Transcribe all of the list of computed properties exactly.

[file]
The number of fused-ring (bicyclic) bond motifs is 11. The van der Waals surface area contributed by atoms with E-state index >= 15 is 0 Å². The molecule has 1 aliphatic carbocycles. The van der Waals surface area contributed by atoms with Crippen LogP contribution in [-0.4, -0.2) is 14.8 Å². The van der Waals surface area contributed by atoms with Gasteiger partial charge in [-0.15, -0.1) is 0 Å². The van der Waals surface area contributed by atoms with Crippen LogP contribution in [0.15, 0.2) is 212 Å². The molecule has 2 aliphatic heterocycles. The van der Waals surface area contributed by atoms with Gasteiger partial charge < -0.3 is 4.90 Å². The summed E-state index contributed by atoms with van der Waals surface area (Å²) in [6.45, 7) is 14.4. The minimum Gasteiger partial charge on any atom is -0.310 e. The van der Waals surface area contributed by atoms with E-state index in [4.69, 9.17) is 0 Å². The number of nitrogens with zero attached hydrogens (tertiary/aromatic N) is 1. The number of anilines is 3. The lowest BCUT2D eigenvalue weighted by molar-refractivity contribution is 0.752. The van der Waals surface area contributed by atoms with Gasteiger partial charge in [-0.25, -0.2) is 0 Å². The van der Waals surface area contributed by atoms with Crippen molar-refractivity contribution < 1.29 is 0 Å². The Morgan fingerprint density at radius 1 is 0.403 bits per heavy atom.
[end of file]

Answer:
The number of fused-ring (bicyclic) bond motifs is 11. The van der Waals surface area contributed by atoms with E-state index >= 15 is 0 Å². The molecule has 1 aliphatic carbocycles. The van der Waals surface area contributed by atoms with Crippen LogP contribution in [-0.4, -0.2) is 14.8 Å². The van der Waals surface area contributed by atoms with Gasteiger partial charge in [-0.15, -0.1) is 0 Å². The van der Waals surface area contributed by atoms with Crippen LogP contribution in [0.15, 0.2) is 212 Å². The molecule has 2 aliphatic heterocycles. The van der Waals surface area contributed by atoms with Gasteiger partial charge < -0.3 is 4.90 Å². The summed E-state index contributed by atoms with van der Waals surface area (Å²) in [6.45, 7) is 14.4. The minimum Gasteiger partial charge on any atom is -0.310 e. The van der Waals surface area contributed by atoms with E-state index in [4.69, 9.17) is 0 Å². The number of nitrogens with zero attached hydrogens (tertiary/aromatic N) is 1. The number of anilines is 3. The lowest BCUT2D eigenvalue weighted by molar-refractivity contribution is 0.752. The van der Waals surface area contributed by atoms with Gasteiger partial charge in [-0.25, -0.2) is 0 Å². The van der Waals surface area contributed by atoms with Crippen molar-refractivity contribution < 1.29 is 0 Å². The Morgan fingerprint density at radius 1 is 0.403 bits per heavy atom.